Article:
Convergence in health status reflects not only a sense of equity but also provides a critical assessment tool for monitoring the health progress of individuals across the countries in the world. This study tests for the convergence hypothesis in the health status of individuals from 193 countries, using both standard and cutting-edge convergence metrics. The findings lend support to the “rise and fall” of world health inequalities measured using Life Expectancy at Birth (LEB) and Infant Mortality Rate (IMR). The test of absolute ß-convergence for the entire period and in the recent period supports the convergence hypothesis for LEB and rejects it for IMR. However, results also suggest a setback in the speed of convergence in health status across the countries in recent times. Evidence shows that from the late 1990s, convergence was replaced by greater divergence in health status, but in recent years there is evidence of re-convergence.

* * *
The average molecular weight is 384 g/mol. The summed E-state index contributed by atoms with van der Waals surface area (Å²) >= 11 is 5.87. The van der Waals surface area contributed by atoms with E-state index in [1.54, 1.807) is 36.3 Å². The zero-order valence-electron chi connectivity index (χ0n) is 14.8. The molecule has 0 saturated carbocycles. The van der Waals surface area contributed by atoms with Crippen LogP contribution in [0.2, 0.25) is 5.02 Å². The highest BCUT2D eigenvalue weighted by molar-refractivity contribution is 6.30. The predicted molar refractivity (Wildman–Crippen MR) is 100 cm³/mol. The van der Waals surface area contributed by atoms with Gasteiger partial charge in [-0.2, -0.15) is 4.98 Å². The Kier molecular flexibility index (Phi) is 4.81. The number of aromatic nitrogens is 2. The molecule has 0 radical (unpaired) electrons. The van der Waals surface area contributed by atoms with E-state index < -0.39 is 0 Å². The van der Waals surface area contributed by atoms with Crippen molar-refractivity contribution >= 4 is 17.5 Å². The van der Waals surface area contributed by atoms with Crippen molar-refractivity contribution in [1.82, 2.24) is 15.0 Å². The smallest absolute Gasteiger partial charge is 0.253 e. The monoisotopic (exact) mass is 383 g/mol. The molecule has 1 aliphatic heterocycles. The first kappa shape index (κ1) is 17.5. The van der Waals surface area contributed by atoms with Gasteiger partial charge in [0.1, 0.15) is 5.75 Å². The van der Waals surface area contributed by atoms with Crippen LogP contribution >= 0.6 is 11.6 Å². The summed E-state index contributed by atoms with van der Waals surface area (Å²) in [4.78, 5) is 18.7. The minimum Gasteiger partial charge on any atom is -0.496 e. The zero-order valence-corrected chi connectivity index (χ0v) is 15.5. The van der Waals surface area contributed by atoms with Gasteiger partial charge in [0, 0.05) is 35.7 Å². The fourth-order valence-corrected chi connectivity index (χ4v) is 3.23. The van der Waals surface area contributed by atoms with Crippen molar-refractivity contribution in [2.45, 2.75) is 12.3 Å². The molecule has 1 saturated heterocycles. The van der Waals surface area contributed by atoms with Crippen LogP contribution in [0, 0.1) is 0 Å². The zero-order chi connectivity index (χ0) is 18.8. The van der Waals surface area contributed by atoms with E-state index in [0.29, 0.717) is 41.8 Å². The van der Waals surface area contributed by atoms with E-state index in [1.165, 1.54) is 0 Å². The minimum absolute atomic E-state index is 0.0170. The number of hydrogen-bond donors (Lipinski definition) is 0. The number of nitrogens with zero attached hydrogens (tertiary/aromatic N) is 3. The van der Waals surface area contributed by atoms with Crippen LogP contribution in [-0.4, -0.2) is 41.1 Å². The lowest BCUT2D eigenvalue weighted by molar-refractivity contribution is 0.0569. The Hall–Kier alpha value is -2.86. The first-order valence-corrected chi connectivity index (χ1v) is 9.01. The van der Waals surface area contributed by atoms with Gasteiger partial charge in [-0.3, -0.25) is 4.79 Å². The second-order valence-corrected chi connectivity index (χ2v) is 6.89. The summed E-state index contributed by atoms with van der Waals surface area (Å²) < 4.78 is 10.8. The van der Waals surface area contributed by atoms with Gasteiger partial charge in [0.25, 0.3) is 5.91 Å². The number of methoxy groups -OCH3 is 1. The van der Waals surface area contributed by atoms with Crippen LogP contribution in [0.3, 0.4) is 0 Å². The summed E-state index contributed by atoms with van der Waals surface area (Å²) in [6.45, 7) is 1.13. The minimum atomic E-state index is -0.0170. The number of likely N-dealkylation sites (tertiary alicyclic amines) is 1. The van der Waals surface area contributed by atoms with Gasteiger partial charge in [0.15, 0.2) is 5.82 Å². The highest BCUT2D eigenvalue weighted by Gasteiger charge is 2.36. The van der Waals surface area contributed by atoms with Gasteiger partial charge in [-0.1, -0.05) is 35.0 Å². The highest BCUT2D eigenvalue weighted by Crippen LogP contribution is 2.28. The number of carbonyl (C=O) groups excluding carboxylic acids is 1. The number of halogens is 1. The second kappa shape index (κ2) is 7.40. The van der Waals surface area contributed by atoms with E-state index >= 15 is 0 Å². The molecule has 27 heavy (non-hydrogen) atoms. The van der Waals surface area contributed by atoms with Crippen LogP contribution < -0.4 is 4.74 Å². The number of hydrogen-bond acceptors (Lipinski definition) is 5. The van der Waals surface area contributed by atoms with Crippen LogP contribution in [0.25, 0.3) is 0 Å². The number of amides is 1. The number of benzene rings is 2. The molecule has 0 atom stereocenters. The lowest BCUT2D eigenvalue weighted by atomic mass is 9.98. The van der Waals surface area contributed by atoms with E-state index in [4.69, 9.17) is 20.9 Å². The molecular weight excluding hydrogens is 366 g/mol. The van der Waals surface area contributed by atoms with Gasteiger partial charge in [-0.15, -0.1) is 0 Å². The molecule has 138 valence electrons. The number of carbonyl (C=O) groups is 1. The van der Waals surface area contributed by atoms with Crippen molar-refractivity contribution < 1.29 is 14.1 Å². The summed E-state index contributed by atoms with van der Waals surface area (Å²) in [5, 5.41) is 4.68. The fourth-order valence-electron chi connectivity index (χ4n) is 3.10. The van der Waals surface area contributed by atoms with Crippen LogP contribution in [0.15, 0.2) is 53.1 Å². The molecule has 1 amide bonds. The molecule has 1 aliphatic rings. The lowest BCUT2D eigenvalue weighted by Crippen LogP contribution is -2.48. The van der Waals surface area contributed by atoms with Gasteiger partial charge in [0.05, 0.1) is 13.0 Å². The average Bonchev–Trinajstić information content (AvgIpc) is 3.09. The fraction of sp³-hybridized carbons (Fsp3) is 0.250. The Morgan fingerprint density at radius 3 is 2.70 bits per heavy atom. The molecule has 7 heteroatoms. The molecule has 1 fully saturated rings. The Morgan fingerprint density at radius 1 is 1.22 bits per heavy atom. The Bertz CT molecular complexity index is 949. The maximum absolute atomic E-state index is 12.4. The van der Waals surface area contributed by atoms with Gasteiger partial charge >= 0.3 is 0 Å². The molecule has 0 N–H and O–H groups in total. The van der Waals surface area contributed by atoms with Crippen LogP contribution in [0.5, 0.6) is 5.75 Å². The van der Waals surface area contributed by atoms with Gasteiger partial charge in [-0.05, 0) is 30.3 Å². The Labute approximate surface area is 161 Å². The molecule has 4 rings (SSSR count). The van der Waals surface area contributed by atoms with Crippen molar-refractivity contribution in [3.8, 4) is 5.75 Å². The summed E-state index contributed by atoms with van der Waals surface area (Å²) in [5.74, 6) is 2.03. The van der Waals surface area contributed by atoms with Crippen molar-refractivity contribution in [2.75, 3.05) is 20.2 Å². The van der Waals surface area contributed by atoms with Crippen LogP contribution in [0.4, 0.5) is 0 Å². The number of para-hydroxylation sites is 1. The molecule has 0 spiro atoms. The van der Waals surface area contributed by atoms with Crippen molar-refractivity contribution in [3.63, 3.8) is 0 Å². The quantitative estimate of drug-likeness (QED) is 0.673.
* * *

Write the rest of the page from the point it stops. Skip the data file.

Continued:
Presented in Session 177. Gains and Gaps in Life Expectancy